A	 call  to sigpending(2) returns a signal set that is the union
	      of the signals pending for the whole  process  and  the  signals
	      that are pending for the calling thread.

	      If  kill(2)  is used to send a signal to a thread group, and the
	      thread group has installed a handler for the  signal,  then  the
	      handler  will  be	 invoked  in exactly one, arbitrarily selected
	      member of the thread group that has not blocked the signal.   If
	      multiple	threads in a group are waiting to accept the same sig-
	      nal using sigwaitinfo(2), the kernel will arbitrarily select one
	      of these threads to receive a signal sent using kill(2).

       CLONE_SYSVSEM (since Linux 2.5.10)
	      If  CLONE_SYSVSEM is set, then the child and the calling process
	      share a single list of  System  V	 semaphore  undo  values  (see
	      semop(2)).   If this flag is not set, then the child has a sepa-
	      rate undo list, which is initially empty.

       CLONE_SETTLS (since Linux 2.5.32)
	      The newtls parameter is  the  new	 TLS  (Thread  Local  Storage)
	      descriptor.  (See set_thread_area(2).)

       CLONE_PARENT_SETTID (since Linux 2.5.49)
	      Store  child  thread  ID at location parent_tidptr in parent and
	      child  memory.   (In  Linux  2.5.32-2.5.48  there	 was  a	  flag
	      CLONE_SETTID that did this.)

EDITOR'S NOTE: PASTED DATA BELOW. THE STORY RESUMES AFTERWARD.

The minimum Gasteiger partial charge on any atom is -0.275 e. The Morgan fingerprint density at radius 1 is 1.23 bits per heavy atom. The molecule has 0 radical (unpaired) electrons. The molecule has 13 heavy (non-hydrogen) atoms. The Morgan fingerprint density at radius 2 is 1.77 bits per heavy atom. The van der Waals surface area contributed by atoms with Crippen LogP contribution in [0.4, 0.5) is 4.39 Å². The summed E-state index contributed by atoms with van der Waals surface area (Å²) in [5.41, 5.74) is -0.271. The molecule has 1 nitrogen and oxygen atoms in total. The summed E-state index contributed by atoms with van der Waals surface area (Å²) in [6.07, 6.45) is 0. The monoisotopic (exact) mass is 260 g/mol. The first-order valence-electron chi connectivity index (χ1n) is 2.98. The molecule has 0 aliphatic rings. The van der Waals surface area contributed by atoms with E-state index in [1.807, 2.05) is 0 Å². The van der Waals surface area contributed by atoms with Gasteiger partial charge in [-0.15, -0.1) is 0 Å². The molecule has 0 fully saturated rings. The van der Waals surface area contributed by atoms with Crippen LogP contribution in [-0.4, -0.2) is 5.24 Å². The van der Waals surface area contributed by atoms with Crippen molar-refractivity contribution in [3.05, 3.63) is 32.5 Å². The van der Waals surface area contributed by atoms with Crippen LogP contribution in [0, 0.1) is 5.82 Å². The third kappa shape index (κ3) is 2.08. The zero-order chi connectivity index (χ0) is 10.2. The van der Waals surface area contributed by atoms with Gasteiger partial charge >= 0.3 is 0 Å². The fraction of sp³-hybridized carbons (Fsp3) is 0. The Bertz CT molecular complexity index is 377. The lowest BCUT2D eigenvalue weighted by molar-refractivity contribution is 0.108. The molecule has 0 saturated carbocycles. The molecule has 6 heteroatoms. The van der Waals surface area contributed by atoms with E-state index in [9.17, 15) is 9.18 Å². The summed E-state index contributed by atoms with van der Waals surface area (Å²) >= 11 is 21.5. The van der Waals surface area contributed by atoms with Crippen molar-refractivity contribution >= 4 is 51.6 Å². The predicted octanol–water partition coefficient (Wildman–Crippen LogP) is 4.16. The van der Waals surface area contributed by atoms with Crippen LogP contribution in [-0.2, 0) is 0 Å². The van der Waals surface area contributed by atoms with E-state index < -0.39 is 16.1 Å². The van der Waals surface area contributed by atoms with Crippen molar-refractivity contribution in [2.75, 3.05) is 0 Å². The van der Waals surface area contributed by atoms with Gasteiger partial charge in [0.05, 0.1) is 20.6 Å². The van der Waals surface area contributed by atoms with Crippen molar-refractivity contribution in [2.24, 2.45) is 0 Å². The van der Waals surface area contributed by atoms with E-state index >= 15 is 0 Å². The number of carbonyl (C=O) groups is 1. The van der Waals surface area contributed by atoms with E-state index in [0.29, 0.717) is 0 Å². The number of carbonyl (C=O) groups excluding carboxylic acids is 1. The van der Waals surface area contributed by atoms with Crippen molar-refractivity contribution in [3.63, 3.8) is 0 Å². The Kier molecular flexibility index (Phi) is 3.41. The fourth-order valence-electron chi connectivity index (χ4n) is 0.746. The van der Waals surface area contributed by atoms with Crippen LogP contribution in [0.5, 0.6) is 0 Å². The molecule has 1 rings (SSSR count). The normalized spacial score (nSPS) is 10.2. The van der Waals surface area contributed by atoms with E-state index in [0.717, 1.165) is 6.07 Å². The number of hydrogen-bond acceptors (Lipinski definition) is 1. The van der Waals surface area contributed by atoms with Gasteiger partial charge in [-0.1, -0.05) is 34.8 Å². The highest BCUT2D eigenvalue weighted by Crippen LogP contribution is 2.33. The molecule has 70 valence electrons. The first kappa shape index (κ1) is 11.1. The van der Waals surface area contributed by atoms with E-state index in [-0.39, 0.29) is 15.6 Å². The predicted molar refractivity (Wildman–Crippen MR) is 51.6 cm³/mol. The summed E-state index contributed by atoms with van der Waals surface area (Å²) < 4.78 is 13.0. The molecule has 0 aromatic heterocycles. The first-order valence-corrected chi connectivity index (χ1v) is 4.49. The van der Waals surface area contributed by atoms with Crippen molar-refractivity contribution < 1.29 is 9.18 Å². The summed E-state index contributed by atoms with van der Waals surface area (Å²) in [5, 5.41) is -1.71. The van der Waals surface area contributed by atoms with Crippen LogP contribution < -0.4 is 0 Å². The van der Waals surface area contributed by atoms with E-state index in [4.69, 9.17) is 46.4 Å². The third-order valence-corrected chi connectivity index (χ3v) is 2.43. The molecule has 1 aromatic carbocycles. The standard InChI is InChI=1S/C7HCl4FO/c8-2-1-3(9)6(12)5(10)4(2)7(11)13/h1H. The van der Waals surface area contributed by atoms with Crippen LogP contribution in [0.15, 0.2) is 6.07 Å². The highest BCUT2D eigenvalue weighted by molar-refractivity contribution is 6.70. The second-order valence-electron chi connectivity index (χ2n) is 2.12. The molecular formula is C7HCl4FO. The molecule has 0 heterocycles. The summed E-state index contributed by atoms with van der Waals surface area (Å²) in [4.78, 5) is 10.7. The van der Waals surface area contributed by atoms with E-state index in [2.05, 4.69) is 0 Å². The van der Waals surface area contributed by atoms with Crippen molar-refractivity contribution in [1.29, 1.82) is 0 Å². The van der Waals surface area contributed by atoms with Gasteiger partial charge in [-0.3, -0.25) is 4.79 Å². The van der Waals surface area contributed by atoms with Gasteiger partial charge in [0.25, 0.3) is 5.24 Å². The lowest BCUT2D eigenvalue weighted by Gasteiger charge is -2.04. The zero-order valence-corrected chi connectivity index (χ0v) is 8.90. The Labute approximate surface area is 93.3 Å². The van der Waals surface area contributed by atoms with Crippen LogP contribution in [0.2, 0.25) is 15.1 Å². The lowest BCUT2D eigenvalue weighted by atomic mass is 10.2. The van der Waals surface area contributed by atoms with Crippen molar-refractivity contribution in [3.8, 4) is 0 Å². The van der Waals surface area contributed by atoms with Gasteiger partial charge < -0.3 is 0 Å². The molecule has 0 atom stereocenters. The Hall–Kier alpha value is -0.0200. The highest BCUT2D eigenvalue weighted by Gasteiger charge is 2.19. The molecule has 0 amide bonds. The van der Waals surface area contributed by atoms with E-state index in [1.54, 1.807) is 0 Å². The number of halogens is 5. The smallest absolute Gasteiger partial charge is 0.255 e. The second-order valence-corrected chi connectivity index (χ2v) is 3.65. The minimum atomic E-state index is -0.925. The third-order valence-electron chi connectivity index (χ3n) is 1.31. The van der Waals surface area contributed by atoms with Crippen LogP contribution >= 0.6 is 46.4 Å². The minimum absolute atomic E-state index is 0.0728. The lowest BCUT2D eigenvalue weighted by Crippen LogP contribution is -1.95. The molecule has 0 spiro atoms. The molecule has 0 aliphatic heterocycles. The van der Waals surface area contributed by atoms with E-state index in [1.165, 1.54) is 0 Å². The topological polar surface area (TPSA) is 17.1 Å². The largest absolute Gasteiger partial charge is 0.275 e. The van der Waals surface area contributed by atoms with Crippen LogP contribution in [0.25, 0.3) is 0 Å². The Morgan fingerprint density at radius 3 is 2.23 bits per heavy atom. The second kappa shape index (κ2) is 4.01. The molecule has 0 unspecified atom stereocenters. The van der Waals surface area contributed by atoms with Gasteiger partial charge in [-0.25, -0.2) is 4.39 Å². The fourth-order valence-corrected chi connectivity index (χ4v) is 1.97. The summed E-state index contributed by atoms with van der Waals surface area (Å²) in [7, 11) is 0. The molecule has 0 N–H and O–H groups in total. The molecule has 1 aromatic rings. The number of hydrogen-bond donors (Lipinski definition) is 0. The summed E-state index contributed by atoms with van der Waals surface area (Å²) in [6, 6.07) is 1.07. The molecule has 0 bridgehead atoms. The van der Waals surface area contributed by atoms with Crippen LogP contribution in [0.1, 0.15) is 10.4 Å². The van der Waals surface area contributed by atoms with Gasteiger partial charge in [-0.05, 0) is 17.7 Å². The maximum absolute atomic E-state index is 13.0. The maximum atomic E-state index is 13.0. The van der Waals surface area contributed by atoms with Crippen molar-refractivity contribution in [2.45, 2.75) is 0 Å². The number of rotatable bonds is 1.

CLONE_CHILD_SETTID (since Linux 2.5.49)
	      Store  child thread ID at location child_tidptr in child memory.

       CLONE_CHILD_CLEARTID (since Linux 2.5.49)
	      Erase child thread ID at location child_tidptr in	 child	memory
	      when  the	 child	exits,	and  do	 a wakeup on the futex at that
	      address.	 The  address  involved	 may   be   changed   by   the
	      set_tid_address(2)  system  call.	  This	is  used  by threading
	      libraries.

   sys_clone
       The sys_clone system call corresponds more closely to fork(2)  in  that
       execution  in  the  child  continues from the point of the call.	 Thus,
       sys_clone only requires the flags and child_stack arguments, which have
       the  same  meaning as for clone().  (Note that the order of these argu-
       ments differs from clone().)

       Another difference for sys_clone is that the child_stack	 argument  may
       be  zero,  in  which case copy-on-write semantics ensure that the child
       gets separate copies of stack pages when either	process	 modifies  the
       stack.  In this case, for correct operation, the CLONE_VM option should
       not be specified.

       Since Linux 2.5.49 the system call has five parameters.	 The  two  new
       parameters  are	parent_tidptr  which points to the location (in parent
       and child memory) where the child thread ID will	 be  written  in  case
       CLONE_PARENT_SETTID was specified, and child_tidptr which points to the
       location (in child memory) where the child thread ID will be written in
       case CLONE_CHILD_SETTID was specified.

RETURN VALUE
       On  success,  the  thread  ID  of  the child process is returned in the
       caller's thread of execution.  On failure, a -1 will be returned in the